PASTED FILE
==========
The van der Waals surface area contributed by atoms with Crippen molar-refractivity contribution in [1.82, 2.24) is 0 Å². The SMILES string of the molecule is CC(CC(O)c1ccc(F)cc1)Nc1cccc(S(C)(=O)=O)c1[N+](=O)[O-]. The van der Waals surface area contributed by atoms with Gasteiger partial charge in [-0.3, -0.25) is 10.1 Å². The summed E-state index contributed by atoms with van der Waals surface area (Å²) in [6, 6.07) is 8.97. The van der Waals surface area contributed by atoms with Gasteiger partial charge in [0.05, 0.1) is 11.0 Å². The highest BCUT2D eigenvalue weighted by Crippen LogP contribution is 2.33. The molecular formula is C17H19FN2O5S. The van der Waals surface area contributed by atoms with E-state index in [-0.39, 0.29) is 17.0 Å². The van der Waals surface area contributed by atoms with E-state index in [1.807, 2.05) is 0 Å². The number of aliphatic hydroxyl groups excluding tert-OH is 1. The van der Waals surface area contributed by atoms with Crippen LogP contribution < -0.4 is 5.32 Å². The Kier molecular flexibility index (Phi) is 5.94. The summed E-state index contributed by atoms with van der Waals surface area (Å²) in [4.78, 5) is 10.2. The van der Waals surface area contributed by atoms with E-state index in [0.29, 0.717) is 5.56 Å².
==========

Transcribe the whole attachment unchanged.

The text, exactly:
The van der Waals surface area contributed by atoms with Crippen molar-refractivity contribution in [1.82, 2.24) is 0 Å². The SMILES string of the molecule is CC(CC(O)c1ccc(F)cc1)Nc1cccc(S(C)(=O)=O)c1[N+](=O)[O-]. The van der Waals surface area contributed by atoms with Gasteiger partial charge in [-0.3, -0.25) is 10.1 Å². The summed E-state index contributed by atoms with van der Waals surface area (Å²) in [6, 6.07) is 8.97. The van der Waals surface area contributed by atoms with Gasteiger partial charge in [0.05, 0.1) is 11.0 Å². The highest BCUT2D eigenvalue weighted by Crippen LogP contribution is 2.33. The molecular formula is C17H19FN2O5S. The van der Waals surface area contributed by atoms with E-state index in [-0.39, 0.29) is 17.0 Å². The van der Waals surface area contributed by atoms with E-state index in [1.807, 2.05) is 0 Å². The number of aliphatic hydroxyl groups excluding tert-OH is 1. The van der Waals surface area contributed by atoms with Crippen LogP contribution < -0.4 is 5.32 Å². The Kier molecular flexibility index (Phi) is 5.94. The summed E-state index contributed by atoms with van der Waals surface area (Å²) in [4.78, 5) is 10.2. The van der Waals surface area contributed by atoms with E-state index in [0.29, 0.717) is 5.56 Å².